Quantrill changed sides in December 1860. He was with some anti-slavery men from Kansas who were planning a raid on a pro-slavery farm owned by Morgan Walker near Blue Springs, Missouri. Before the raid began, Quantrill went to the Walkers' farm and told them what was about to happen. He agreed to lead the anti-slavery men into a trap set by the Walkers. One of the Kansans was killed, and another one was wounded when they were surprised by the Walkers.
From this time on Quantrill was a strong pro-slavery man. When the Civil War began in 1861 he became one of the main leaders of a gang of "bushwhackers" who fought on the Southern, or Confederate, side in Missouri. They were called "bushwhackers" because they lived in the "bush," or country, and their legs "whacked" the bushes as they rode.
The Jayhawkers in Kansas joined forces with the Union army during the Civil War and continued to fight the Missouri bushwhackers just as they had done before the war began. But for the first several months of the Civil War in Missouri, the main fighting was between Missouri State Militia troops (known as the State Guard) and Union army troops.CHAPTER 4
Missouri's governor, Claiborne Fox Jackson, wanted Missouri to join the Southern states when those states began to leave the Union in early 1861. Other people in the Missouri government wanted to keep Missouri in the Union. A state convention was held in March 1861 to decide what to do. The people who attended the convention decided that Missouri should stay in the Union.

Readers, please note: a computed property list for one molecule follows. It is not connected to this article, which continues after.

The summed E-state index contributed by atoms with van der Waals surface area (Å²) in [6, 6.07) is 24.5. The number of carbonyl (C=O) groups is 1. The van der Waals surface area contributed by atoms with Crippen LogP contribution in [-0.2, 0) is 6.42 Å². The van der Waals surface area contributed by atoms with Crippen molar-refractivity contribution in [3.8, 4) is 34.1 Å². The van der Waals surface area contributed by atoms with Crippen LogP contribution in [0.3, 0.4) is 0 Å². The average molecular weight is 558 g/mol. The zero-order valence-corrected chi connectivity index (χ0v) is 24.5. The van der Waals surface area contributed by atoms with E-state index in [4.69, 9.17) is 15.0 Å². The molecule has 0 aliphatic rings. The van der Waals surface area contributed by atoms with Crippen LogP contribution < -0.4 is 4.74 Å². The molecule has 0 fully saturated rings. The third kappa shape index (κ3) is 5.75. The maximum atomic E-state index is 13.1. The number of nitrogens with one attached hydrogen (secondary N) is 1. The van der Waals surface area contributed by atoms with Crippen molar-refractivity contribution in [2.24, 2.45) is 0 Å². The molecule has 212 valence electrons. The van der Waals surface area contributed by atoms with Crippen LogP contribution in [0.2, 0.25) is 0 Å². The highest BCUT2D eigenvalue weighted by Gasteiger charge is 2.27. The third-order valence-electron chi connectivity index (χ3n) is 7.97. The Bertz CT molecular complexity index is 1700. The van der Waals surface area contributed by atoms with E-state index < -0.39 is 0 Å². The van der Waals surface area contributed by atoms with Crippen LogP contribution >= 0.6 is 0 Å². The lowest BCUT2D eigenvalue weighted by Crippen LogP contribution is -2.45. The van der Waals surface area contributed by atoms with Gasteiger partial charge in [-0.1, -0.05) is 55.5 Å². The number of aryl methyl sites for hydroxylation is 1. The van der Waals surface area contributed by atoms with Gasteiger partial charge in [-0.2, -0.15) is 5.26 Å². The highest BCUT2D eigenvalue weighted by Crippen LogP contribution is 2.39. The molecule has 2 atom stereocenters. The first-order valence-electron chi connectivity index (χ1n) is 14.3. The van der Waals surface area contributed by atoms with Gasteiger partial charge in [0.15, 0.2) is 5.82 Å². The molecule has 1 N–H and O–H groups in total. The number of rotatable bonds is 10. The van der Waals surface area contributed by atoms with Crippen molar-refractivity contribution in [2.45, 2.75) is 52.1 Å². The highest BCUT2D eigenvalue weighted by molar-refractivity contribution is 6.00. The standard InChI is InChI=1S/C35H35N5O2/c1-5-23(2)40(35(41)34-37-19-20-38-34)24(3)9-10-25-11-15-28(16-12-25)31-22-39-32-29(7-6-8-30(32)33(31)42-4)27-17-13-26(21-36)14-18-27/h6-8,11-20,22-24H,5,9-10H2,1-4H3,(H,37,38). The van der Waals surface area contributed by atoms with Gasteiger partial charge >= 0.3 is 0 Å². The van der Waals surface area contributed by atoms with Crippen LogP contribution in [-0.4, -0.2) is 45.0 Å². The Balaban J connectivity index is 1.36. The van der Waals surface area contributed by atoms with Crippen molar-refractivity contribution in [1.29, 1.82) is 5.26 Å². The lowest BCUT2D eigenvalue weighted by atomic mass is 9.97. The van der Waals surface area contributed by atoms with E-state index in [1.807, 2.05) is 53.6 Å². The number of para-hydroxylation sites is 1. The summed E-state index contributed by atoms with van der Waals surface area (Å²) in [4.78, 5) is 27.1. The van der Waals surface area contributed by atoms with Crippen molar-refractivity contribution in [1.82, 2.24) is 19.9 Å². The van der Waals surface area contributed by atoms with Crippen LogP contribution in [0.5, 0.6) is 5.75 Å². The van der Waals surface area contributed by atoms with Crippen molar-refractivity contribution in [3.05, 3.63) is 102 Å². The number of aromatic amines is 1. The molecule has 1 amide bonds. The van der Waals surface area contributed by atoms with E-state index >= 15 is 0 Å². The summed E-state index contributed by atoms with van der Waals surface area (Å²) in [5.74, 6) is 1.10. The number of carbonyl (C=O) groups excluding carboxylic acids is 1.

Governor Jackson did not agree with the decision of the convention. He began working on a secret plan to get control of the guns and ammunition stored at the U.S. Arsenal in St. Louis. He wanted to take control of those arms so the State Guard would have the power to help him take Missouri out of the Union. He ordered the State Guard to meet at a place in St. Louis called Camp Jackson. They planned to march on the arsenal and capture it.
Jackson's plan might have worked if Union Captain Nathaniel Lyon had not found out what was about to happen. Captain Lyon acted quickly. He surrounded the camp with several thousand of his men and forced the State Guard to surrender.
Then Lyon made the mistake of marching the captured State Guard troops through the streets of St. Louis. Crowds of angry people gathered and began shouting and throwing rocks at Lyon and his Union army troops. Shots were fired. Several soldiers and more than twenty people in the crowd were killed. Other people were injured.
Excerpted from Jesse James and the Civil War in Missouri by Robert L. Dyer. Copyright © 1994 The Curators of the University of Missouri. Excerpted by permission of University of Missouri Press.
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Table of Contents
Jesse James and Robin Hood,
How the Civil War Came to Missouri,
Blood on the Border,
The Battle of Wilson's Creek,
The Battle of Lexington,
The Battle of Pea Ridge,
Quantrill's Raid on Lawrence and Order No. 11,
Jesse James Goes to War,
The Last Great Rebel Raid in Missouri,
The War Ends and the James Gang Is Born,
The First Bank Robberies (1866–1872),
Trains and Pinkerton Men (1873–1876),
The Final Years (1877–1882),
The Legend of Jesse James,
The Civil War as Living History,